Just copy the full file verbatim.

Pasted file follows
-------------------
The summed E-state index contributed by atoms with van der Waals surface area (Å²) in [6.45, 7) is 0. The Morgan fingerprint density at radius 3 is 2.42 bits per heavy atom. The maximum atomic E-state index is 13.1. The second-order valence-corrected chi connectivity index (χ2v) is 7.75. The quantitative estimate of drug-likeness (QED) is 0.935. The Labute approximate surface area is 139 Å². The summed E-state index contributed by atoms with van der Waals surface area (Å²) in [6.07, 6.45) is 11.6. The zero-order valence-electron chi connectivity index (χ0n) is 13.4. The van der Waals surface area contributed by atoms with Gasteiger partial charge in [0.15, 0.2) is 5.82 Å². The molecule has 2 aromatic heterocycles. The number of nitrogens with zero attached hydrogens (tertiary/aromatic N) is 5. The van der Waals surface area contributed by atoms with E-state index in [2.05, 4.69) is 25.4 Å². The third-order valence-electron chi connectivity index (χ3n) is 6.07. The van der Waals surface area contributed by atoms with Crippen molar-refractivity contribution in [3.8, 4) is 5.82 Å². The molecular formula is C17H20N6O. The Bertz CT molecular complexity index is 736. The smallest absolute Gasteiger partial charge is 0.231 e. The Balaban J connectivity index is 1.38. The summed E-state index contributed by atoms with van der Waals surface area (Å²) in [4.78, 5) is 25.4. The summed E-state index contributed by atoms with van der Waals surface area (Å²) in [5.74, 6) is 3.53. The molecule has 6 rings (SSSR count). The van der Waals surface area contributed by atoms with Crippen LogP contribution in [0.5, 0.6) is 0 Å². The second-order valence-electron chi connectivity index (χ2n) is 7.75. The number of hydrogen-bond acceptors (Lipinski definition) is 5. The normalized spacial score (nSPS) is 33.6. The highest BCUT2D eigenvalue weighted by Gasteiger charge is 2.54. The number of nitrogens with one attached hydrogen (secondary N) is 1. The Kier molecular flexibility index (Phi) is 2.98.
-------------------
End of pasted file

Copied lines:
The summed E-state index contributed by atoms with van der Waals surface area (Å²) in [6.45, 7) is 0. The Morgan fingerprint density at radius 3 is 2.42 bits per heavy atom. The maximum atomic E-state index is 13.1. The second-order valence-corrected chi connectivity index (χ2v) is 7.75. The quantitative estimate of drug-likeness (QED) is 0.935. The Labute approximate surface area is 139 Å². The summed E-state index contributed by atoms with van der Waals surface area (Å²) in [6.07, 6.45) is 11.6. The zero-order valence-electron chi connectivity index (χ0n) is 13.4. The van der Waals surface area contributed by atoms with Gasteiger partial charge in [0.15, 0.2) is 5.82 Å². The molecule has 2 aromatic heterocycles. The number of nitrogens with zero attached hydrogens (tertiary/aromatic N) is 5. The van der Waals surface area contributed by atoms with E-state index in [2.05, 4.69) is 25.4 Å². The third-order valence-electron chi connectivity index (χ3n) is 6.07. The van der Waals surface area contributed by atoms with Crippen molar-refractivity contribution in [3.8, 4) is 5.82 Å². The molecular formula is C17H20N6O. The Bertz CT molecular complexity index is 736. The smallest absolute Gasteiger partial charge is 0.231 e. The Balaban J connectivity index is 1.38. The summed E-state index contributed by atoms with van der Waals surface area (Å²) in [4.78, 5) is 25.4. The summed E-state index contributed by atoms with van der Waals surface area (Å²) in [5.74, 6) is 3.53. The molecule has 6 rings (SSSR count). The van der Waals surface area contributed by atoms with Crippen LogP contribution in [0.5, 0.6) is 0 Å². The second-order valence-electron chi connectivity index (χ2n) is 7.75. The number of hydrogen-bond acceptors (Lipinski definition) is 5. The normalized spacial score (nSPS) is 33.6. The highest BCUT2D eigenvalue weighted by Gasteiger charge is 2.54. The number of nitrogens with one attached hydrogen (secondary N) is 1. The Kier molecular flexibility index (Phi) is 2.98.